Marie Gilbert: “Oh...okay, because when I saw the trailer I was thinking the film was more like a crime drama or a thriller.”

Tom Ryan: “Yes, it’s definitely a thriller. That’s for sure, but like I said it has an added dimension that will make you say, “Wow! I didn’t expect that.” That’s hopefully what people will say when they watch this film; that they didn’t see it coming.”

Marie Gilbert: “You have Joe Parascand in the film and I know that Joe was in Witches’ Blood and The Soulless...”

Tom Ryan: “Yes, the trilogy Mary Horror, Sheriff Tom vs. The Zombies, Witches’ Blood, The Soulless and he’s also going to be appearing in the “Zombie Hunter: City of the Dead” and he just wrapped up in Ryan Scott Weber’s new film Pretty Fine Things. Ryan Scott Weber is also responsible for the Sheriff Tom series.”

Marie Gilbert: “Yes, I did post something on Weber’s Pretty Fine Things.”

Tom Ryan: “Yes, Joe is a busy guy, but unfortunately he’s retiring from acting. I was honored and very appreciative to have Joe as a part of our film because, to me, it was one of Joe’s finest performances. He plays Detective Jack Donnelly in the film that is investigating a series of murders. Joe did an awesome job and the film wouldn’t have been the same without him and, in fact, when I wrote the part; I had Joe in mind. We had a great match up there and he was awesome.”

Marie Gilbert: “I recognize another actor in your film, Edward X Young.”

Tom Ryan: “Yep, Edward X Young is probably best known for Mr. Hush and another film called Green Monster. He has extensive experience in independent films and if you look at his IMDb page, you’ll see all the films he has been in like the Sheriff Tom films. Ed was great. I met Ed on the convention and festival circuits and he is a fine actor. In, Faces, what he brought to the character, Henry Benson, he just legitimized the character.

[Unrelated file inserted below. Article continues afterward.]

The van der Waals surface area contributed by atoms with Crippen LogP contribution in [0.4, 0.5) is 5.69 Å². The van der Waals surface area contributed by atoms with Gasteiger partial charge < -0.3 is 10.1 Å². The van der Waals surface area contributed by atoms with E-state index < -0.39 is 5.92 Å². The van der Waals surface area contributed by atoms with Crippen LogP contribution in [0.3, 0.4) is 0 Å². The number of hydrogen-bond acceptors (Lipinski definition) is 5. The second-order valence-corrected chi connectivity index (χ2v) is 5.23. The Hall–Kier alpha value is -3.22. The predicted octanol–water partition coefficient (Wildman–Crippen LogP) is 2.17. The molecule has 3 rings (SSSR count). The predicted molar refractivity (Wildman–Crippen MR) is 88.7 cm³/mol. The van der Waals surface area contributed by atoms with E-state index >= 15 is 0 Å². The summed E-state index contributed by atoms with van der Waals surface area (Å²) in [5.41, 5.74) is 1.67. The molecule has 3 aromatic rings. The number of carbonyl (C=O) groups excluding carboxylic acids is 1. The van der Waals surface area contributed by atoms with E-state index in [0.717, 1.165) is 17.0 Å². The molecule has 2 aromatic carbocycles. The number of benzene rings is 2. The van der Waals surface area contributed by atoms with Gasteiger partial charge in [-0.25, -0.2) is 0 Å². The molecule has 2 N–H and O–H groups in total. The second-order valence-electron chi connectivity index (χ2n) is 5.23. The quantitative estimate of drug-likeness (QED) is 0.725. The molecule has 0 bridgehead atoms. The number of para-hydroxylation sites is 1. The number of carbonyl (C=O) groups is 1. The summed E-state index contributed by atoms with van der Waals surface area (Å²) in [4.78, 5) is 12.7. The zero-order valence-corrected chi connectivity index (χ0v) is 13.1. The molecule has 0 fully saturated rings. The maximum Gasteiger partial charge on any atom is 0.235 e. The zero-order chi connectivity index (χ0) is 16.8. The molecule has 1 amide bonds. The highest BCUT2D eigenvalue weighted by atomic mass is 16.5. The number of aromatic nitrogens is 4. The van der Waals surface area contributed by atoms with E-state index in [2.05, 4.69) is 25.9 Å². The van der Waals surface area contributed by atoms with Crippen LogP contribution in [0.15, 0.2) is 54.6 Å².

It was great to see what he did with the character because I think he really enjoyed this different type of demand on his acting. In a lot of his films he plays an over the top and in your face type of character, but in this film he plays a kind of sneering type of business man and he just did such a fantastic job.

We also had Deana Demko, who has done a ton of independent films and she also appeared in Witches Blood. A lot of these guys crossed paths in the past. Bradley Creanzo, who did Bible Belt Slasher 1 & 2 and is working on a new film called Case at Midnight which he is producing. We have Tom Schorr, another guy from Zombie Hunters and then I had a couple of newcomers to the scene, Jason Greco and Andrew La Bruno who played big parts in the film. Andrew also contributed some of his soundtrack music to the film.

Yeah, we had just a great lineup of people, great talents and a lot of people familiar to the independent scene, but they played roles that where a little bit different than they are used to being cast in. I thought it was great for them and it was definitely great for the film.”

Marie Gilbert: “I’m a big supporter of Independent Films because to me, I feel that there is more freedom in the type of films that are made. As a director and writer how do you like being an independent artist?”

Tom Ryan: “I feel the same way. There is a freedom and I can give you a great example. With our Theatre of Terror Production Company, we don’t do the Indie Go-Go, or the Kickstarter Campaign fund; we fund our own films. This allows us a lot of freedom because people have asked me about raising money before and I’ve always felt like I didn’t want my hands tied by the investors.

I want to know that if my movie stinks, I can stop production on it and no one loses a dime for this except me. I want to know that everything that I do in the film is based on what I want to do and not based on having to satisfy an agreement with people that have contributed money to the film. So, right now I’m in that rare level where I can fund my own films and do what I want to do, cast who I want to cast and it’s wonderful and it makes the experience a lot of fun. It’s fun in general, but because of the lack of restrictions or the lack of demands, the artistic freedom is limitless.”

Marie Gilbert: “You’re calling the shots.”

Tom Ryan: “Yeah and I think I’m easy to work with and that makes it fun too.” Laughing, “I don’t stress anyone out.”

Marie Gilbert: “Laughing, I’d think that important. Now before I ask you about your music, when will the film come out? Will it premiere at first with the Theatre of Terror in December or at the Macabre Faire Film Festival in January?”